February 20th, 2020
The majority of Parashat Mishpatim is a dense recitation of laws given from God to Moses at Mt. Sinai to share with the Israelites. From controversial passages regarding the laws of indentured servants to some of the foundational verses for Jewish civil law1 , kashrut2 , and treatment of immigrants3 , Parashat Mishpatim has quite a bit to unpack. Contextually, these numerous laws are the manifestation of the Israelites’ designation as a holy nation just a few chapters back – they must live up to certain standards and within these parameters as a part of that role. Nevertheless, there is a particularly notable verse in here, from which derives the halakhic principle of tsar ba’alei chayim, not harming animals, which is found in the fifth verse of chapter 23: “When the donkey of your enemy is lying under its burden and refuses to get up, you must nevertheless raise it with him.” The language here is terse, but the Rabbis and commentators understand this verse as when a beast of burden is exhausted from being made to carry too much weight and cannot get up, one is obligated to relieve the animal of its load. The Torah does not forbid utilizing these animals for transporting goods – however, it requires us to step in when the animal is being treated cruelly.
From this verse, the halakhic principle of tsar ba’alei chayim was born, and has been utilized for centuries to forbid cruelty to animals, from the prohibition to hunting for sport and consumption of veal, and so much more. It’s legacy has been written about extensively. Nevertheless, this week I found myself puzzled not by the verse itself, but by its placement! And I am not alone in my perplexity – the great fifteenth-century Torah commentator Don Isaac Ben Yehuda Abarbanel shared this sentiment. Certainly the Torah does not organize its laws by subject, nevertheless it is sandwiched by several verses pertaining to the same, seemingly unrelated topic: laws of the courtroom! Chapter 23 of Exodus begins with three verses about the courtroom – forbidding perjury and demanding impartiality from judges, followed by the above verse about relieving an overburdened animal and an additional verse about returning a lost animal to its owner. This would not be particularly noteworthy, were it not for the following verses that return to the courtroom, forbidding perversion of justice for the poor, forbidding a wrongful capital punishment, and the prohibition of bribary!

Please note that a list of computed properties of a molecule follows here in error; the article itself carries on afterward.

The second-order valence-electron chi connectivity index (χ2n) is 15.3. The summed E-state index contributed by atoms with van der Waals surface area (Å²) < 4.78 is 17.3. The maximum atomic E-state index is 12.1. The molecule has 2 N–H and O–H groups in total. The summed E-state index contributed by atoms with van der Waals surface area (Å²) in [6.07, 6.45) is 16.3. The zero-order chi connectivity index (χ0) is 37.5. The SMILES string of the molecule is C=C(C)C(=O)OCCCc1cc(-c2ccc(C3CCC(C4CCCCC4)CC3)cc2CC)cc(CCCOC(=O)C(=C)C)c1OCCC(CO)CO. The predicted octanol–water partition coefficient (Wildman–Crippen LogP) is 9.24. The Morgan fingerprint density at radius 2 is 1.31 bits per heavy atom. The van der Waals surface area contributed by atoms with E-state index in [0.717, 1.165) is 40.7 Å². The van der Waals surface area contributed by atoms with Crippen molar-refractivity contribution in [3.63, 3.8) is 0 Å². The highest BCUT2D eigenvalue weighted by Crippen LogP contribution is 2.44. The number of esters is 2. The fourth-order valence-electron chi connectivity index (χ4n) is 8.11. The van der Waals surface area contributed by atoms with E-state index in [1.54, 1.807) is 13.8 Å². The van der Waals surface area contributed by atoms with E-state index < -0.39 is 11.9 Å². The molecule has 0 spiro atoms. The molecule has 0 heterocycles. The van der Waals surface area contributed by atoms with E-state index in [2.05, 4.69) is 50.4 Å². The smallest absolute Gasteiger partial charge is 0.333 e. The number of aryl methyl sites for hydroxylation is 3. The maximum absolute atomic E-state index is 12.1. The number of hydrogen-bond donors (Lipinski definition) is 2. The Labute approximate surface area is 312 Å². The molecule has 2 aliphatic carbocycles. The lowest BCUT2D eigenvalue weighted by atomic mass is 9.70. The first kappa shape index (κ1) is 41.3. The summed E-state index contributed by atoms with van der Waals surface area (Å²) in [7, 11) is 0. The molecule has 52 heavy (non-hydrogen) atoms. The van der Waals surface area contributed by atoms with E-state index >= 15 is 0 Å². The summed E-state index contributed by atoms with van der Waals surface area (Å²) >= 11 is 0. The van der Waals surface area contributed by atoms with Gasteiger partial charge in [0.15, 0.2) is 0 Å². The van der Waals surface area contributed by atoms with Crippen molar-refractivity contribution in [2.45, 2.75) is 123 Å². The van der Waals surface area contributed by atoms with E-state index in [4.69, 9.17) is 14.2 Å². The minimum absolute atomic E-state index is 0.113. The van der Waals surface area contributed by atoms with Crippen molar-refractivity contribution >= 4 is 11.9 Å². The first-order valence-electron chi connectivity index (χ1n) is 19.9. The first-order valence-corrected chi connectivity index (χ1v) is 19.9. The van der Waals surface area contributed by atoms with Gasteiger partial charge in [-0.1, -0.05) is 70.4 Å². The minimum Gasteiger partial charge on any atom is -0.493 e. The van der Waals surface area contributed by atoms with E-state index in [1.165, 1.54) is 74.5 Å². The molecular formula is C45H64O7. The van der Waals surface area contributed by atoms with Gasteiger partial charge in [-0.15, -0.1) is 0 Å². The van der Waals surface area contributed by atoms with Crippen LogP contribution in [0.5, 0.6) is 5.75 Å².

Why, in the midst of several verses regarding courtroom procedure, would the Torah change the subject to animal welfare? Though we cannot know with certainty, perhaps the Torah does not regard these matters to be as unrelated as they may seem. This parsha is concerned with justice, literally named Mishpatim (the Hebrew word for laws), and presents numerous laws for the Israelites to abide by. The verses that are almost the exact middle of this parsha are these verses pertaining to the courtroom, the setting in which laws are enforced and where justice is ideally served. At the heart of these particular verses, the Torah reminds us to be compassionate and just not only to other people, but to animals as well. In its own way, here the Torah is reminding us that kindness to all of God’s creation is the very heart of justice. Even gematria, Hebrew numerology, supports this idea: all of this takes place in the twenty-third chapter of Exodus – flip those digits and we have the number 32, the numerical equivalent of the Hebrew word לב, meaning heart.
Just as the heart is a vehicle for justice, it cannot accomplish much without its partners, the hands, who assist the heart in fulfilling its will through action. This is why when we learn from the verses of the Shema that the words should be “upon [one’s] heart”, we bind the tefillin on the arm facing the heart, as they are intimately connected. Likewise, we learn that God lovingly rescued the Israelites from Egypt with an outstretched hand! Therefore, during the daily recitation of Psalm 145, traditionally people touch and kiss their tefillin during the line “פּוֹתֵ֥חַ אֶת־יָדֶ֑ךָ וּמַשְׂבִּ֖יעַ לְכָל־חַ֣י רָצֽוֹן׃/You give openhandedly, feeding every creature to its heart’s content.” In order to demonstrate our values, they must be reflected in one’s actions. As the great sage Shammai taught4 “Speak little, but do much, and greet all with kindness.” Values are not abstract ideas or concepts – compassion, justice, love, faith – are meaningless without action. This is a fundamental idea of Judaism, and the idea at the heart of justice, compassion to animals, requires action through the choices we make as individuals and as a people.
May we see a day soon when all people open their hands and hearts to all of God’s creation! Until that day, we must persist, demonstrating precisely the open-handed and open-hearted compassion and justice that we want to see in the world.